The Nashville Bar Association (NBA) will hold its annual spring Memorial Service May 15 at the Downtown Presbyterian Church, 154 5th Ave. N., Nashville 37219. The service begins at 11 a.m. There will be a reception immediately following the service in the church’s Fellowship Hall. Family members and friends of the deceased are invited to attend. Attorneys to be honored are Samuel Butts III, James Campbell Jr., David Discenza, Brannon Huddleston, Arnold Lefkovitz, Charles Craig Morrow, J.L. "Jack" Thompson and Aaron Wyckoff.


Court Upholds Prayer at NY Town Meetings

The U.S. Supreme Court ruled today that mostly Christian prayers, delivered by a “chaplain of the month” before town meetings, do not violate the establishment clause, the ABA Journal reports. A 5-4 majority upheld the practice saying it “comports with our tradition and does not coerce participation.” While the suit had sought to limit prayers to those that do not reference a particular faith or belief, the majority found that such a “fixed standard” was “not consistent with the tradition of legislative prayer” and would actually force legislatures and courts to “act as supervisors and censors of religious speech.” Justice Elena Kagan wrote the dissenting opinion in which she argued that town hall meetings do not need to be religion-free zones but that the town of Greece “did nothing to recognize religious diversity” until it was sued.


Chattanooga Bankruptcy Judge to Retire

Chattanooga Senior Bankruptcy Judge John Cook is retiring effective March 31, 2015, and the Sixth Circuit U.S. Court of Appeals is seeking applicants for his replacement. The term of office is 14 years. Salary is $183,172. Interested individuals may obtain an online application from the court. Applications must be received by May 27. The Chattanoogan.com has more on the vacancy.


New Studies: Salaries, Billing Rates Still Low for Female Lawyers

A recent study reported in the ABA Journal found that female lawyers and judges earn about 82 percent of what their male counterparts make. And when it comes to billing rates, another study found that female law-firm partners are lagging behind their male counterparts. That analysis, reported by the Wall Street Journal Law Blog, found that women partners on average earn 10 percent less for their services then male partners. The analysis also found that the gap begins at the junior lawyer level and is more pronounced among seasoned attorneys at major firms – even when female partners possess similar levels of experience and work in the same market.


Special Judge Named for Mosque Cemetery Case

Senior Judge Paul Summers has been appointed to hear a case over a county-approved cemetery at the Islamic Center of Murfreesboro, the Murfreesboro Post reports. After all judges in Rutherford County recused themselves, the Administrative Office of the Courts appointed Summers to preside over the matter between a group of residents and the Rutherford County Board of Zoning Appeals. Chancellor Robert Corlew, who heard previous matters regarding the mosque, recused himself in late March after an attorney for the mosque asked him step down.


City Wants to Use Grant for Federal Prosecutor

The city of Chattanooga is sitting on $300,000 from a federal grant intended to help crack down on crime, WRCB-TV reports. City officials said they plan on using the money to help fund a special federal prosecutor but need approval from the U.S. Department of Justice (DOJ) to change the grant’s purpose. Originally, the city applied for and was granted the money to hire a special prosecutor in the district attorney's office. City officials say they will submit the required paperwork in the next few weeks and should hear back from the DOJ within 30 to 60 days.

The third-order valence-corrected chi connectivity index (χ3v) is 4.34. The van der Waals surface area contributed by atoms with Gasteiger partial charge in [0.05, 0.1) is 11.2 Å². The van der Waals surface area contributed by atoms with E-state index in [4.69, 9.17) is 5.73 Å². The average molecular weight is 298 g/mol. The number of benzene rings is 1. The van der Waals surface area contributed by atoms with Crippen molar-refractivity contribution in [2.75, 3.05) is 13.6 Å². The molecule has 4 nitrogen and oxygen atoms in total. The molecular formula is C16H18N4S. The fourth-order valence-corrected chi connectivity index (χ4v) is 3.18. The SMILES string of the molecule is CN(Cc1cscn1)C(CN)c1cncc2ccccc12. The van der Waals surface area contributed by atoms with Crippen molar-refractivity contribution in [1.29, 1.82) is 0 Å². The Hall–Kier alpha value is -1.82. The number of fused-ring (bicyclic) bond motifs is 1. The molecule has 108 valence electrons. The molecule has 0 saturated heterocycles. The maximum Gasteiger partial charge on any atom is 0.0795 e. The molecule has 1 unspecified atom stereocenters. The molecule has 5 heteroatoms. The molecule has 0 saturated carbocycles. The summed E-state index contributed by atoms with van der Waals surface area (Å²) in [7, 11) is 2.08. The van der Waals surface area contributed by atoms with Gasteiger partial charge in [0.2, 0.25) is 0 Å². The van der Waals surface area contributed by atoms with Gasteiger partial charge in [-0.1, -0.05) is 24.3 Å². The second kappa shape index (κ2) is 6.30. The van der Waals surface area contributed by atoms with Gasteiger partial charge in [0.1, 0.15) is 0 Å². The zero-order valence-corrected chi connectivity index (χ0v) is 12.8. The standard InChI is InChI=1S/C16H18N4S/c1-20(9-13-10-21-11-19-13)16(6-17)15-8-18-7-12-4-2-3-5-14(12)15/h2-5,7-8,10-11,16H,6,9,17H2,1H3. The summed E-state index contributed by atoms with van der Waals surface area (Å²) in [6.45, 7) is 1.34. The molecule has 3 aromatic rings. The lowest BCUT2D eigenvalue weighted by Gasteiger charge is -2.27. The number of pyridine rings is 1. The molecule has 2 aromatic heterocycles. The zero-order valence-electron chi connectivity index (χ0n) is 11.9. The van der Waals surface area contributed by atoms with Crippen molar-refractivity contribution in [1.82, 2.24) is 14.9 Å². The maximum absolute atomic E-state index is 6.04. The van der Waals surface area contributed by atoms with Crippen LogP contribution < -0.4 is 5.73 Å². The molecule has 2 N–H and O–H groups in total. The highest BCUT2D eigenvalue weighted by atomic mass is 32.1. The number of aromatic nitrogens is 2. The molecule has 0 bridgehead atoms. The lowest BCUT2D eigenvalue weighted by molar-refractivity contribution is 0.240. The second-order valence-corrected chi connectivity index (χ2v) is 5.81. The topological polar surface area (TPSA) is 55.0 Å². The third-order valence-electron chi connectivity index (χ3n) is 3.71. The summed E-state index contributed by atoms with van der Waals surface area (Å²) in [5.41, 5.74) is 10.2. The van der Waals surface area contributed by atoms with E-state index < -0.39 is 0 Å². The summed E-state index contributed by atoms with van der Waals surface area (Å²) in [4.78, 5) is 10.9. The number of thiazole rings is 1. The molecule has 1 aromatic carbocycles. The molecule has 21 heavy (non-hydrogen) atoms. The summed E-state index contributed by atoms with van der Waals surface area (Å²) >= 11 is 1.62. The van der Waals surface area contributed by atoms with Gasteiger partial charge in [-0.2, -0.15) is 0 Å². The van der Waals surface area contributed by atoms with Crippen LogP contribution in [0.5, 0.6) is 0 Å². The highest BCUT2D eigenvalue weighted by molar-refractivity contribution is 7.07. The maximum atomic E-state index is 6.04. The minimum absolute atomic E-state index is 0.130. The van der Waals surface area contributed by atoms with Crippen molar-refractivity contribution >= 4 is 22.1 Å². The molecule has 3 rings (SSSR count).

Legal Sector Jobs Fall in April

The legal services sector lost 1,200 jobs in April, the steepest one-month dip in employment numbers in five months, according to the U.S. Labor Department’s latest monthly report. There were still 700 more jobs in April compared to the same time last year, but the total number of legal jobs – 1,136,400 – is well below the 10-year high of 1,180,000 set in May 2007, the Wall Street Journal Law Blog reports.


Britton Named to NALP Planning Council

Karen Britton, director of admissions, financial aid and the Career Center at the University of Tennessee College of Law, is a new member of the Past Presidents Council of The National Association for Law Placement (NALP). As such, she will have a formal role in the organization’s long-range strategic planning process. The law school also reports that Britton will continue as a member of NALP’s Lawyer Career Pathways & Satisfaction Work Group, which is designing a research tool to measure law school graduate employment status and career satisfaction. A pilot program with 20 law schools, including UT, is currently underway. Results will be used to refine the tool for a national launch this summer.


Personalized Insurance Service

TBA Member Insurance Solutions provides association members with exclusive benefits, personalized service and pricing discounts through Graham Swafford, our insurance agent dedicated to serving TBA members. Whether you need professional liability insurance or guidance on other insurance needs, Graham is here for you.


 
 

Questions, comments: Email us at TBAToday@tnbar.org

About this publication: Today's News is a compilation of digests of news reports of interest to Tennessee lawyers compiled by TBA staff, links to digested press releases, and occasional stories about the TBA and other activities written by the TBA staff or members. Statements or opinions herein are those of the authors and do not necessarily reflect those of the Tennessee Bar Association, its officers, board or staff.


© Copyright 2014 Tennessee Bar Association